It's time to fall back, Ferndale.
That's right, Daylight Saving Time ends at 2 a.m. Sunday, and residents are reminded to turn all their clocks back one hour.
But did you know that for a task that's such an accepted part of all Americans' lives, there's actually a lot more to it? Check out these five facts about Daylight Saving Time:
- Most of the world does not take part in this practice. Much of South America, Asia and Australia do not participate in Daylight Saving Time anymore, while a large part of Africa never recognized it. Some U.S. states, including Arizona, don't even participate in DST.
- Benjamin Franklin is the unofficial "father" of Daylight Saving Time. In the late 1700s, he jokingly proposed that Parisians wake up earlier in the summer to save on candle use and instead utilize daylight. Unbeknownst to Franklin, this would later be morphed into DST.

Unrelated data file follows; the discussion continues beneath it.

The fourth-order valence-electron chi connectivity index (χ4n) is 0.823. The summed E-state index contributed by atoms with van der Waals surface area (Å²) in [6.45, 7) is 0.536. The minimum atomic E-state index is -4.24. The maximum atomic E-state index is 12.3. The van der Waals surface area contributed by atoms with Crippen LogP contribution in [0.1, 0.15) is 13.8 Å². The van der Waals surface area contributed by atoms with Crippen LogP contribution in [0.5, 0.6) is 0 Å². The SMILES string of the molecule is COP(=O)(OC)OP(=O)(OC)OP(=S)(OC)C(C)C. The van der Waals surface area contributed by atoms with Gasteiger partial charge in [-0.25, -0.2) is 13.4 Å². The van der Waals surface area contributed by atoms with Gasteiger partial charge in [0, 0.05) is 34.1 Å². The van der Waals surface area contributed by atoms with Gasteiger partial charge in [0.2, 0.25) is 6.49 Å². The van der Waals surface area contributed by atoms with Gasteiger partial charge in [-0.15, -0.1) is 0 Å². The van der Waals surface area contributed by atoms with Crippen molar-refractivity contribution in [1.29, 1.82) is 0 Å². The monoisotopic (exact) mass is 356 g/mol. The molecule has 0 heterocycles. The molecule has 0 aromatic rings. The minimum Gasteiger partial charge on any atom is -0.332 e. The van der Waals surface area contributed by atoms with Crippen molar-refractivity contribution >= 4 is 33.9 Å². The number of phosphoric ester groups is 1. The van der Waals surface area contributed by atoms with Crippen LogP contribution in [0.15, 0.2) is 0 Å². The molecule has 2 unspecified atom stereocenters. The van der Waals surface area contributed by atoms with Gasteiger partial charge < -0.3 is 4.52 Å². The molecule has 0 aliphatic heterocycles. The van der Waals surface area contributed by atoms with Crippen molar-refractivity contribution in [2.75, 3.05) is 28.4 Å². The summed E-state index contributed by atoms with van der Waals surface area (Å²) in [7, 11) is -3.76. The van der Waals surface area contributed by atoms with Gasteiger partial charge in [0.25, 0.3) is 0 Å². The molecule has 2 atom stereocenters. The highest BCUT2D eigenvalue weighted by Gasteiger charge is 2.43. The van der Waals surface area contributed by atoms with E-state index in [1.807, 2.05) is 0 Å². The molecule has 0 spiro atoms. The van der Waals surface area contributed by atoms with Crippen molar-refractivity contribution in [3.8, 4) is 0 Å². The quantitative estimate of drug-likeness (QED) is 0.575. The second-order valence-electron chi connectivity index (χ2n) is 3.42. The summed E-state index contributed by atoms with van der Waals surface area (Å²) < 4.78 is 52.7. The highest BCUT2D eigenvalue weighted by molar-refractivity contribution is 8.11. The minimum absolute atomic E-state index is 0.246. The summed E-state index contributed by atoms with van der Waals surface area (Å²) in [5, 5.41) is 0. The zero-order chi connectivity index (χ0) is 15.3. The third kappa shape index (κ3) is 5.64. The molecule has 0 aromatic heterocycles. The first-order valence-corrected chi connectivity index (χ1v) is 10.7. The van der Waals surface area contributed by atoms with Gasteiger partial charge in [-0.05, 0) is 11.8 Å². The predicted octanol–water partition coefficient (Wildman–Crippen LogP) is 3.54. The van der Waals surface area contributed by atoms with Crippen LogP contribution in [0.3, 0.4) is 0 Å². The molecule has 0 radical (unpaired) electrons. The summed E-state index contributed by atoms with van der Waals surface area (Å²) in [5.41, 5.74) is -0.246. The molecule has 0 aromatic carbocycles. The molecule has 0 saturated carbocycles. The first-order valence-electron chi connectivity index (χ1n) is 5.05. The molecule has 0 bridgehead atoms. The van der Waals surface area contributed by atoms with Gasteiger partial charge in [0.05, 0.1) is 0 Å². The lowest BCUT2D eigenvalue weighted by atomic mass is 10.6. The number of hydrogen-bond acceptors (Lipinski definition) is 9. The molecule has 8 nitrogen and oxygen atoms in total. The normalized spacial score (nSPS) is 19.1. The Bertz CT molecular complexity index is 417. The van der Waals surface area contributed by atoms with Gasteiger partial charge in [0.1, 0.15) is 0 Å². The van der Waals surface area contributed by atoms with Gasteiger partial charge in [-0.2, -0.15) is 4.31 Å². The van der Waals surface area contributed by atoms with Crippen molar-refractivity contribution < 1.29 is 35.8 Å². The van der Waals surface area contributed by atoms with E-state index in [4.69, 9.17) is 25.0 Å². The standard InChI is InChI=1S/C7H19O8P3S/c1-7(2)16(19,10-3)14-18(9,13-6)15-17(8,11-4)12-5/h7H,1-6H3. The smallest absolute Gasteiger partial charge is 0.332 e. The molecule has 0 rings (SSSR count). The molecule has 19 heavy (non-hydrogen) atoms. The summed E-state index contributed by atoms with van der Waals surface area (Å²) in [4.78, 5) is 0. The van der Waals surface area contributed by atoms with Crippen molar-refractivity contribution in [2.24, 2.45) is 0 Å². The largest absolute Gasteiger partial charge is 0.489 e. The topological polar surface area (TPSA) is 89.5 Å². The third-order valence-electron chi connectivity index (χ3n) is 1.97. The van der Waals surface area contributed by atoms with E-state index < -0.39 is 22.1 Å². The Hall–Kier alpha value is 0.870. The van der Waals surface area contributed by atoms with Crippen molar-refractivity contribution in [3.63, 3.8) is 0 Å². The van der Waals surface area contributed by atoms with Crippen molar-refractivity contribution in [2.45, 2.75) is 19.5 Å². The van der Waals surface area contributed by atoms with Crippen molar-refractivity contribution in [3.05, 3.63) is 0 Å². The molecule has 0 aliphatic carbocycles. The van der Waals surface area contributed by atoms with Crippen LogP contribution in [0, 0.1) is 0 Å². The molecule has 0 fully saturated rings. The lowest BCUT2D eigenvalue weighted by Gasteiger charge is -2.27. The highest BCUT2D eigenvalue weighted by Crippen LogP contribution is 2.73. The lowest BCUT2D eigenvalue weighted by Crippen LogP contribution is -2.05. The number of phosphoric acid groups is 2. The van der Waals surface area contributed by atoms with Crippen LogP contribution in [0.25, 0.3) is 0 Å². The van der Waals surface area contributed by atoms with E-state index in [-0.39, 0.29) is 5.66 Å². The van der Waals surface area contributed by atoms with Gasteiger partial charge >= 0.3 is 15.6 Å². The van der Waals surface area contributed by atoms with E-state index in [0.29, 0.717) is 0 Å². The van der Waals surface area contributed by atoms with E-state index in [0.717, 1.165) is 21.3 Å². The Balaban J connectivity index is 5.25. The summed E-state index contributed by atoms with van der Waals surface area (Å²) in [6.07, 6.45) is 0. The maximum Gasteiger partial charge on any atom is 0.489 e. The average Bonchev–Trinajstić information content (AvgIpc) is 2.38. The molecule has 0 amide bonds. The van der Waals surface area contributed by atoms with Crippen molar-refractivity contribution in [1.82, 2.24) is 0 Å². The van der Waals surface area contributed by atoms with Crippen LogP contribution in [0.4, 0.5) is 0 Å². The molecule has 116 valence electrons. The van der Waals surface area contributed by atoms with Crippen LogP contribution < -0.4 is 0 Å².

- Some experts suggest that Daylight Saving Time is harmful to children's sleep routines. A Washington Post parenting blog suggests tips for making the switch easier on kids.
- In some parts of Europe, DST is commonly referred to as "Summer Time." In Britain, it's known as "British Summer Time," while in Germany, it's "sommerzeit."
- Daylight Saving Time begins again on March 10, 2013.